Law: The peak is likely still ahead

Published 9:26 pm Friday, April 17, 2020

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When will Pike County see it’s “peak” infection rate for COVID-19?

That’s a question with no easy answer, but one that could provide hope for residents and business owners looking to regain some sense of normalcy.

“People are starting to ask a lot of questions about when this stuff ends,” said Dr. Eric Law. “Based on the models we use, (Pike County) seems to be approaching a peak in terms of the number of cases and resources required to treat those … and we hope over the coming two to three weeks we can start seeing the numbers start to fall.”

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As of Friday afternoon, Pike County had 29 confirmed cases of COVID-19, although Law cautioned that the actual rate of infection in Pike County, as in the state and throughout the nation, is likely much higher than reported because many individuals with the virus are asymptomatic.

“Even though we can see some light at the end of the tunnel, we’re not there yet,” he said. “At best, we may be coming up on our peak … and stopping all we’ve been doing now would be a terrible idea.”

Law explained that the peak infection rates are predicted by different scientific models, and medical professionals likely won’t know when the peak has been reached – or passed – until they see a steady decline in infection rates. “In hindsight, it’s easy to know when the peak was, but right now the peak is predicted based on models of what we know and how the virus spreads,” he said.

“For every state in the United States, when those restrictions will end will be different … California is going to peak a little before Alabama,” he said.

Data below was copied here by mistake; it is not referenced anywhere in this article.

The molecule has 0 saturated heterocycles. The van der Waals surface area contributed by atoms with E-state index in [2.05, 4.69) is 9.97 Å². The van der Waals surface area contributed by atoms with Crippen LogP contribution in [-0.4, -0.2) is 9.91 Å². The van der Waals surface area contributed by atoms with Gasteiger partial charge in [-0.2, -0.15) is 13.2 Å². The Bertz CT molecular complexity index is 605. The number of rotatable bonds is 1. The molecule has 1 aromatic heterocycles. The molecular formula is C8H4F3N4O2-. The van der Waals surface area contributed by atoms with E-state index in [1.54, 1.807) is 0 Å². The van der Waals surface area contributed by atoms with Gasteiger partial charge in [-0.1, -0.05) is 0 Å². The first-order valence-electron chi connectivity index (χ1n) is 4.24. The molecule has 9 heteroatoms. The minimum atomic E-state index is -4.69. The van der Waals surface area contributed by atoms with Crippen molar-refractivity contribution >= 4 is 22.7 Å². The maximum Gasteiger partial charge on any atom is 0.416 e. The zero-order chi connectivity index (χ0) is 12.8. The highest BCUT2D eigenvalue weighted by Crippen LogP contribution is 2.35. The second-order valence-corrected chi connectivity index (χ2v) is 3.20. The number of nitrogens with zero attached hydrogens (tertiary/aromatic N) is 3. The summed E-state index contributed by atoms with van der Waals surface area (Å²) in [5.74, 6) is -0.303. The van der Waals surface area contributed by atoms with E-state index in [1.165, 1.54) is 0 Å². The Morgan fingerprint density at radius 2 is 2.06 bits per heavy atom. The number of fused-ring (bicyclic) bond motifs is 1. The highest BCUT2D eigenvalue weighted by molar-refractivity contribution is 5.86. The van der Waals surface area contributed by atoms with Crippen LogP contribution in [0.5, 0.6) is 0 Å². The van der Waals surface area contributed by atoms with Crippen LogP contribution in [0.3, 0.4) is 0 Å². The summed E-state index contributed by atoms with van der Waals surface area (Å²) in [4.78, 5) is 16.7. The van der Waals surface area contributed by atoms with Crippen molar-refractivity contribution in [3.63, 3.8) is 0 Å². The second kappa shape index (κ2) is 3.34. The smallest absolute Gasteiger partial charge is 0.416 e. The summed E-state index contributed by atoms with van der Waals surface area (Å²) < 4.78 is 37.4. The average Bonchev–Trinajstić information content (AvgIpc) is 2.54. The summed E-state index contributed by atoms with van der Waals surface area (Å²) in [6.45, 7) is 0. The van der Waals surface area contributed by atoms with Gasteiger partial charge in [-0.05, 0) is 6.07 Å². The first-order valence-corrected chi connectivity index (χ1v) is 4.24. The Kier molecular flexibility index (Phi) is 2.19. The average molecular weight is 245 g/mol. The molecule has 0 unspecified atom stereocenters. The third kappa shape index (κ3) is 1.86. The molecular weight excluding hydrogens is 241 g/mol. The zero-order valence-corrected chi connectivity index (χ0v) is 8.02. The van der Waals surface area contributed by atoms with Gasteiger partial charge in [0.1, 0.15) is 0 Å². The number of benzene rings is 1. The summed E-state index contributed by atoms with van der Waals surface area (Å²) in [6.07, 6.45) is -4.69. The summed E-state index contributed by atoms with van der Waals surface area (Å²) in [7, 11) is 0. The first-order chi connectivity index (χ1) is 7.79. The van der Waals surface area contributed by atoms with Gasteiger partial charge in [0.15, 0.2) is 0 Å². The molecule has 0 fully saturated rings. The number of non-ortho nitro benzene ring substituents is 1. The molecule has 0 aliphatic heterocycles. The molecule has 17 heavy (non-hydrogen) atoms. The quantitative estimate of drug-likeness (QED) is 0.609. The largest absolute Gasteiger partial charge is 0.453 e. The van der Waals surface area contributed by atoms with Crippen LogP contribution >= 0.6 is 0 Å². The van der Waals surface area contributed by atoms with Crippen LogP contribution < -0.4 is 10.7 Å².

The likelihood of eased restrictions increased this week, as the President urged states to reopen their economies. In Alabama, a group of state lawmakers proposed reopening retail businesses, restaurants, beaches and more immediately, rather than wait to the end of the governor’s stay home order, which continues through April 30.

Even if restrictions were lifted immediately, Law said everyday life won’t return to the rhythms of pre-COVID-19. “I think even if they lifted all the restrictions right now, people would still be wary of getting out the way they were, and that’s a good thing,” Law said.

Law believes people will approach interactions and gatherings with more caution, as they should.

Social distancing and personal hygiene measures also will likely continue, with the addition of wearing masks, gloves and other personal protective equipment.

“The recommendations are going to be that if are going to be in public you need to wear a mask,” Law said. “If you are well, a mask may cut down by half your risks of contracting the virus.

“And as awkward as that feels for us, it’s probably going to do a lot for protecting us.”

More important, he cautioned, the “peak” so many people anticipate with COVID-19 will not be a singular event. The virus will return, and infection rates will continue to spike until a vaccine is in place. Officials have said that vaccine could take 12 to 18 months.

“The expectation right now is that it will return and probably won’t even take as long as the fall,” Law said. “As of right now, you should expect this thing to be similar to the flu, which blossoms frequently. Until we have a vaccine approved and available, we will continue to see those infection rates rise and fall.”